4. Skip the Disney Dining Plan


Whether the Disney Dining Plan is worth the money is an age old debate (well, at least as old as the Dining Plan is). If saving money is your primary concern, it’s very difficult to argue in favor of the Disney Dining Plan. Yes, you absolutely can (still!) save money on the Disney Dining Plan, but that assumes a certain type of vacation style, namely one focused on eating steaks or other expensive entrees and eating a lot of food, or taking home snacks so as to not waste snack credits. Few people “need” this much food, and certainly no one “needs” to eat steak for every meal. (Although this might be a cool medical condition I wouldn’t mind having!) If saving money is a priority, you can eat far more economical meals off the Disney Dining Plan than on it.

If you’re looking to save money, the question to ask here is “how little could we spend on food and still have a good trip?” and compare that number to the cost of the Disney Dining Plan, not “how much would the same amount of food we’d get on the Disney Dining Plan cost if we paid for it out of pocket?”

3. Don’t Do Deluxe

If you don’t normally book Deluxe Resorts, this may not be  savings at all. We actually have four alternatives to booking deluxe, so you have plenty of options if you “need” nice accommodations. Our first suggestion is to “downgrade” to a moderate, namely Port Orleans Riverside. This resort is basically a “Deluxe Minus” resort hotel anyway, so you shouldn’t notice much in the way of lost quality. (Moderates seem to be the forgotten category of hotels–people either book Values to save money or Deluxes to splurge, but we love the Moderates.)

If the location of Port Orleans is an issue, consider booking a stay at the Swan & Dolphin instead. Yes, they have a bunch of annoying fees, but the net price is still significantly less expensive than the nearby Boardwalk Inn or Yacht & Beach Clubs. If the Swan & Dolphin aren’t “Disney” enough for you, consider renting Disney Vacation Club points and staying in a Deluxe Villa as opposed to a Deluxe Resort. Same idea, but less mousekeeping…and a lot less money!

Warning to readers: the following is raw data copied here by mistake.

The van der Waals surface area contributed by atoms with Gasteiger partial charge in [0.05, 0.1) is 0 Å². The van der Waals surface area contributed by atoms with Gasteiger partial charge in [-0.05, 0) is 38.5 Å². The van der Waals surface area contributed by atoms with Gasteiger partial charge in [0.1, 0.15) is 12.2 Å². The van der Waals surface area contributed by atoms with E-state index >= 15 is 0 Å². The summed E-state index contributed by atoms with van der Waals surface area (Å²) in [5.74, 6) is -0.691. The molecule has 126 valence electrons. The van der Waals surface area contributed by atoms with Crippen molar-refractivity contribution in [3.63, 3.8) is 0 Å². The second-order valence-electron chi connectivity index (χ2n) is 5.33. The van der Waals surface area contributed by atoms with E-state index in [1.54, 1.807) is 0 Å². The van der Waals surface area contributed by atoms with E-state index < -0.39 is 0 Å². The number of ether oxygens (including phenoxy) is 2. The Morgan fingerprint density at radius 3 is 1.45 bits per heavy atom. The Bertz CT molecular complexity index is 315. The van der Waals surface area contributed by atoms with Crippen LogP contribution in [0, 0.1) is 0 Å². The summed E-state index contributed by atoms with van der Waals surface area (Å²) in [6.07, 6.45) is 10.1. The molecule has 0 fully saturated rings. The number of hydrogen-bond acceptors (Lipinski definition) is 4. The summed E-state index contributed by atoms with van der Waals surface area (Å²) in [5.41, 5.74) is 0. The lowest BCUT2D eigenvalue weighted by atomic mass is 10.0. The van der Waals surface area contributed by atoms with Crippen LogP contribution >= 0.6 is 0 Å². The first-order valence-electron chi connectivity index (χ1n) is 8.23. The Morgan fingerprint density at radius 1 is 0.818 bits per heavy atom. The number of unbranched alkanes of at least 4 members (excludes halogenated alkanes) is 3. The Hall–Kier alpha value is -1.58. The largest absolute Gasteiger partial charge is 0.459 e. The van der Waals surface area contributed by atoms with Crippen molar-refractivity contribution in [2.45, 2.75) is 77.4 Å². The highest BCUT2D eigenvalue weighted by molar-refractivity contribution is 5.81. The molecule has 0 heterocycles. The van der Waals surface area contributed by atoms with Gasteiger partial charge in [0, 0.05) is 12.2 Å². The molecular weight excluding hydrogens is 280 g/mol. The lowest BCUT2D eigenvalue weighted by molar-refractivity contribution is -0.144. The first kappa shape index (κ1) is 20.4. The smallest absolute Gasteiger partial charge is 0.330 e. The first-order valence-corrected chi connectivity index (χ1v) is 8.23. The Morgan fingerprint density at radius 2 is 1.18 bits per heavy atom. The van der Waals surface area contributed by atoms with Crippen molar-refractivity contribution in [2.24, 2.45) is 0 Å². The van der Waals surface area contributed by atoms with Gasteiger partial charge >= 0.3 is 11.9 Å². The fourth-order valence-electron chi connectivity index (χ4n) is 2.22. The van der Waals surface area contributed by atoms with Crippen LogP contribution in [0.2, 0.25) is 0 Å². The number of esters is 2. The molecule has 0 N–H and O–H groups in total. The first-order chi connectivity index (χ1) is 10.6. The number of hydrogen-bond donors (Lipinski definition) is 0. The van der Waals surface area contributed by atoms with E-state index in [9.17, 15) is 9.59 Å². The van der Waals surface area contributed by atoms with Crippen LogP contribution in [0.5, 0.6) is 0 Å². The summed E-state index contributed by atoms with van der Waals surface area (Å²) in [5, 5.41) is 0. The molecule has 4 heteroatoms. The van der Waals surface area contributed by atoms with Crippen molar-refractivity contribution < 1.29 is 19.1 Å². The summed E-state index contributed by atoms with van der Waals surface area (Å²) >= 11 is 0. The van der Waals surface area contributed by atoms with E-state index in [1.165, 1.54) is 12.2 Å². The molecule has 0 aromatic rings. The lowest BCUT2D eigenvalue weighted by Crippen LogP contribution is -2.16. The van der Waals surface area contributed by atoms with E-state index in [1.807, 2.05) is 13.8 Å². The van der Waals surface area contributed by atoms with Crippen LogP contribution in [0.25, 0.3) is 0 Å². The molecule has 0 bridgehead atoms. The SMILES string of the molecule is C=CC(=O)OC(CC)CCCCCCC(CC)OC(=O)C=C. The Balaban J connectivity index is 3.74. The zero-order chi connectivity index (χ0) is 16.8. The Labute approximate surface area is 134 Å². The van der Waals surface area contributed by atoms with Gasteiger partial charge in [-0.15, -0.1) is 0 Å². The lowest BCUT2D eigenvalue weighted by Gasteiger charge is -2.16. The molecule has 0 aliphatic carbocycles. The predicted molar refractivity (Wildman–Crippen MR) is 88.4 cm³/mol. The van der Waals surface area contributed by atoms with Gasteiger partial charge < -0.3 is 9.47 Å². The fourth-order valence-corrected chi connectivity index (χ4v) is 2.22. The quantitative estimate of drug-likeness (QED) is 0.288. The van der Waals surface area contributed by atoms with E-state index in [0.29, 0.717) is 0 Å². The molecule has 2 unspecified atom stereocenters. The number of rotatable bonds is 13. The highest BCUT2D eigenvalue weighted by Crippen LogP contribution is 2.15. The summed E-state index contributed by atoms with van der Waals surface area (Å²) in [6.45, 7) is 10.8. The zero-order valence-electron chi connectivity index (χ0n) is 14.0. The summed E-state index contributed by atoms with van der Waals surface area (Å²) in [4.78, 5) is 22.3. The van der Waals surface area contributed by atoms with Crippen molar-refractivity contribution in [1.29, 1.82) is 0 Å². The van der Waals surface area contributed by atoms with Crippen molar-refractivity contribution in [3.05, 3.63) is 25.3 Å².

Finally, if you’re really serious about saving money, but you want nice accommodations, forgo the above advice and just rent a vacation home. VBRO.com is a great way to find available homes to rent. Our friends over at the WDW Today podcast have been touting the benefits of All Star Vacation Homes for years, and they’ve never steered us wrong before! All Star has vacation homes for about the nightly rate of a stay in the All Star Resort at Walt Disney World!

2. Cut Out Souvenirs

Stitch Ornament

Collect moments, not things.” This has become a mantra of ours over the last couple of years as we’ve prioritized great experiences over stuff. Mind you, we still buy souvenirs and a fair amount of things, but we’ve gotten rid of a lot of our junk, and buy far fewer souvenirs these days. If this is a tough sell with your family, look at it this way: how many extra experiences or days in the parks could that souvenir budget buy you? The memories will last a lifetime, that Mickey Mouse bobblehead someone just had to have will wind up in the garage sale or on eBay in a few years.

An alternative to this is advance-purchasing souvenirs when they’re on sale on Amazon or at the DisneyStore. Pre-purchasing Disney Pins is also popular, albeit controversial (details here).

1. Say No to Combo Meals


Typically, the menu price listed at a Disney counter service restaurant is a “combo” price, including fries or some other side. The cost of these sides is around $1.50 to $2.00, which is included in the price on the menu, but deducted from the price guests pay if they order the entree only (a price that is normally, conveniently left off of the menu). Many guests don’t even know that they have the option of ordering without fries or chips, and end up buying something they don’t need, simply because the way the menus are presented. As is the case with our skip the Disney Dining Plan advice: don’t order what you don’t want to eat.

Of course, there are plenty of other ways to save money on your Walt Disney World vacation, and what works for one party may not work for others. How much you can save all depends upon which compromises you’re willing to make, and what parts of the Disney experience are really important to you. Some people may be able to save a lot, others may find that none of these tips will work for them (others still might already be doing all of these things!). Hopefully, there’s at least an idea or two here that’s helpful to you!

For trip planning tips and comprehensive advice, make sure to read our Walt Disney World Trip Planning Guide and Disneyland Trip Planning Guide.

For updates on Walt Disney World, the latest news, discount information, and tips, sign up for our free monthly newsletter!

Your Thoughts…

Do you have any of your own “quick tips” for saving money on a Walt Disney World vacation…or saving for a Walt Disney World vacation? Disagree with any of our tips? Hearing from you is half the fun, so share your thoughts in the comments!